What if Starbucks billed like ICD-10?

Ah, yes, ICD-10 is coming!  Yes, the new coding system with 10 times more codes than the previous is slated to go live in 2011.  Much of the world now uses ICD-10 because it has more codes, as apparently, we are running out of codes.  You, my beloved provider, will be shouldering the burden of the cost to implement the system.   A few reasons why this has made my normally smiling face curdle with disgust:

 

1.  There are TEN times more codes– all codes will be 7 digits, and then, yes, oh yes! You can add a modifier.  Simple, huh? 

“We are just now beginning to learn the increased costs on physician practices associated with moving to the ICD-10 code set – and they are staggering,” said William F. Jessee, MD, FACMPE, Medical Group Management Association president and CEO.

2.   It ain’t cheap.  Implementing the new coding system is estimated to cost $83,290 for a THREE physician office.  (See http://www.aapc.com/news/index.php/2008/10/icd-10-cm-coalition-press-release/).  At an average reimbursement of $50 per patient visit, that’s an extra 555 visits per year, per physician.  If a physician works 5 days/week, 48 weeks per year, this makes an extra 2.3 patient visits PER DAY!  If patients already feel rushed during their visits, think of it now!  And you know what, there’s not a dang thing the physician can do about it!  (Well, I guess concierge medicine might look more attractive…)

 

3.   You will wait even longer to get paid.  CMS (Center for Medicare and Medicaid Services), which is the government agency behind this change, notes: “…putting in the new system could initially boost by 10% the percentage of claims insurers return to doctors because of coding errors.“   (See http://blogs.wsj.com/health/2008/11/11/look-out-docs-here-comes-icd-10/)

 

4.   It’s another blow to primary care.  Many primary care offices are solo practitioners, or small groups (three or less.)  These are the groups least able to shoulder the cost of another complex government regulation.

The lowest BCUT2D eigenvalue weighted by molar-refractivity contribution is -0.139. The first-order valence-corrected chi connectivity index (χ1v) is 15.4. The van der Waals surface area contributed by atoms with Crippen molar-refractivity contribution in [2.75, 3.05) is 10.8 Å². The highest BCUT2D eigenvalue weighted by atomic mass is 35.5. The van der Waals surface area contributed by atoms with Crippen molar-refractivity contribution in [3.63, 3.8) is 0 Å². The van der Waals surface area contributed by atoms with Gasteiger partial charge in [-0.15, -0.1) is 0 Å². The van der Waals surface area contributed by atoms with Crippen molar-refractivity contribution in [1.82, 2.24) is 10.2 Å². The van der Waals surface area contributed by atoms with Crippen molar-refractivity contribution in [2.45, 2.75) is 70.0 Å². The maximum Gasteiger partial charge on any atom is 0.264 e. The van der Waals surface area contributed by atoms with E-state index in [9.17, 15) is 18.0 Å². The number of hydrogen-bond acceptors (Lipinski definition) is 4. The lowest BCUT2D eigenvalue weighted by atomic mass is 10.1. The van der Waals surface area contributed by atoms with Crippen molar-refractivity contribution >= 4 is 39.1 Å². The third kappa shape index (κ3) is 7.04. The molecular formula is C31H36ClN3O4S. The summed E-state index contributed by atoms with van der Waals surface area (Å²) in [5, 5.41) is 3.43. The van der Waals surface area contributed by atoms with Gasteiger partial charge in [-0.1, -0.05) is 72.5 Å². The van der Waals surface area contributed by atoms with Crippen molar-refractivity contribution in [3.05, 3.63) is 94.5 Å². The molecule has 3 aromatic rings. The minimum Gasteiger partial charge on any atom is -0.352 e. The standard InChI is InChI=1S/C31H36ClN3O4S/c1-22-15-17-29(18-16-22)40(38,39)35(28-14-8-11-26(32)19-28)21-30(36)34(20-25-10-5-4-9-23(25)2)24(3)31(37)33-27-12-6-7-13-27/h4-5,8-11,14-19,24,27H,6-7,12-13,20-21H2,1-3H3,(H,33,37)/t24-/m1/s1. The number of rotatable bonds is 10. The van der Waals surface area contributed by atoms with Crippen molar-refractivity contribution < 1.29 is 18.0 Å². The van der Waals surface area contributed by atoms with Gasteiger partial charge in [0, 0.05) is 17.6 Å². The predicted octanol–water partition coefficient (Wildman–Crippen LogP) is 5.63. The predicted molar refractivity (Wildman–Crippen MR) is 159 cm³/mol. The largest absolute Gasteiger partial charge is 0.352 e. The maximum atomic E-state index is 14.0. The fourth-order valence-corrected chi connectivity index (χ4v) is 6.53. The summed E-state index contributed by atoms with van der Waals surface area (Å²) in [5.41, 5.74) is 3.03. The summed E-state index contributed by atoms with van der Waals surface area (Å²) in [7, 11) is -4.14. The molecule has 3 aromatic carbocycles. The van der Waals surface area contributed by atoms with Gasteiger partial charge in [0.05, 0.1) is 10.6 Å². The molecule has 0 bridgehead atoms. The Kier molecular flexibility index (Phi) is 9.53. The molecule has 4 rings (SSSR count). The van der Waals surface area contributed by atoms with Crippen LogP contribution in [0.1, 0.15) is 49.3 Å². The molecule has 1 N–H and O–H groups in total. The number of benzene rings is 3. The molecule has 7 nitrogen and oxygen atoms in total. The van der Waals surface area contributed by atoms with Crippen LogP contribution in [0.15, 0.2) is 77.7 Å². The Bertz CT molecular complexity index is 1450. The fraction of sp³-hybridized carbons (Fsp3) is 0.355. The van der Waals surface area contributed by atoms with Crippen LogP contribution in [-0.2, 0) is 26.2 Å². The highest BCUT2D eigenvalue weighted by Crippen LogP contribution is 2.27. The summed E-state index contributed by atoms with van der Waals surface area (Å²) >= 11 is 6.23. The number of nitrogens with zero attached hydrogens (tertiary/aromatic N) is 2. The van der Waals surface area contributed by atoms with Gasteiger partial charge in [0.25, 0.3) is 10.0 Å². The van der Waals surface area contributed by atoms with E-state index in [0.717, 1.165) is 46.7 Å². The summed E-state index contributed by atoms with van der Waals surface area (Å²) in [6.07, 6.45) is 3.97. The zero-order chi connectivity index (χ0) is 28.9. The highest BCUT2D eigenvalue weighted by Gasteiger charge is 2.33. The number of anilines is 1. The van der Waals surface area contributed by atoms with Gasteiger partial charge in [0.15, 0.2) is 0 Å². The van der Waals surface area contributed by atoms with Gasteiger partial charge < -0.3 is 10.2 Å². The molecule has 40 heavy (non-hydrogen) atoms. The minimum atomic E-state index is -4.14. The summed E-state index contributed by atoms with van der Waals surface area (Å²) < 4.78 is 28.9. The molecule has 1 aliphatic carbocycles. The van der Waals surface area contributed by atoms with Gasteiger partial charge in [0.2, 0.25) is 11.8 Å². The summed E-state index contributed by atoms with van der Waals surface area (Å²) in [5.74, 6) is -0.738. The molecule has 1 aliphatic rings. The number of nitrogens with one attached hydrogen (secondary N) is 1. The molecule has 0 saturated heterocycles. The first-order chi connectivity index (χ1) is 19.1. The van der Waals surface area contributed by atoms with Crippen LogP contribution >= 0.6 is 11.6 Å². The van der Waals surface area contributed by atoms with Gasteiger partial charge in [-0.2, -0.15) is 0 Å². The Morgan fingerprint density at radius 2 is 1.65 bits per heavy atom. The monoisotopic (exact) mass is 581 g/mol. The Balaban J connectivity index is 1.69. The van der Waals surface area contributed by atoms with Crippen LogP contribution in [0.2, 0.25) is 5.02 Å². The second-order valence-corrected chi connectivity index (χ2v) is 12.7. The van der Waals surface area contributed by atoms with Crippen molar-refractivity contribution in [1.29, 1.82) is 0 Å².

5.   You won’t have time to implement it.  You will need to learn the new codes, educate your staff, update your super bills and then change over your billing software to accommodate these new codes.   Most importantly, you will need to do some major cash flow planning.  (Yup, adding in an extra 65,000 codes takes time and money!)  This will be tough to do given the time frame the CMS is proposing.  Even the insurers want more time.  (Who’d a thunk it—me agreeing with medical insurance companies!)

 

6.   Get ready to buy more computers.  If your practice wants to be efficient, you will need computers in each exam room to quickly file the charges.  This is on top of the mandate that medical practies move to an EMR.  (Who’s going to fund THAT?) (See: http://www.ama-assn.org/amednews/2008/09/08/gvsa0908.htm).

 

7.   Beef up your documentation.  You want to get paid?  Prepare to be exacting!  The reason for a medical chart has changed—it used to be so that we could develop a working diagnosis and plan, based on history and exam to treat a patient.  You poor dinosaur! A chart is a way to get paid! 

 

8.   It will drive up the cost of health care.  The cost of soft ware, computers, training, IT support and the like will first be passed to physicians, and then eventually to patients.  There is no such thing as a free lunch!

 

9.    Patient care will suffer.  As physicians, we are ever more focused on computers, documentation, crossing Ts and dotting I’s.  Who will focus on patients when we are focused on coding?

 

10.   We will lose more primary care physicians.  Small practices, in rural/underserved areas can not afford the implementation involved in transitioning to ICD-10.  Implementing  ICD-10 will be a nail in the coffin of areas that desperately need primary care physicians the most.

 

I was thinking about opening a coffee shop.  I could code and bill for beverages as follows: a small cappuccino would be a 99212(01), a medium 99213(02), and a large a 99214(03), and jumbo would be a 99215(04).  I could add modifiers to denote skim, 2% or whole milk.  Shots of flavoring would require modifiers as well. So, a medium, skinny cappuccino with a shot of hazelnut would be a 99213(02)-7-13  (taking into account the ‘skinny’ or -7 and the hazelnut -13.)  I would of course charge you, the customer, more for my nifty billing system.   I also could bill based on how LONG it takes to make the beverage.  I don’t know why Starbucks doesn’t do this.  It seems so efficient.

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One Response

  1. I hope ICD-10 expands on such limited ICD-9 E codes as E928.0 – Prolonged stay in weightless environment.

    Was the weightlessness due to being on a space SHIP or a space STATION?

    And lets not forget code E928.4 – External constriction caused by hair.

    Well, are we talking blond, redhead, or brunette? This is important!

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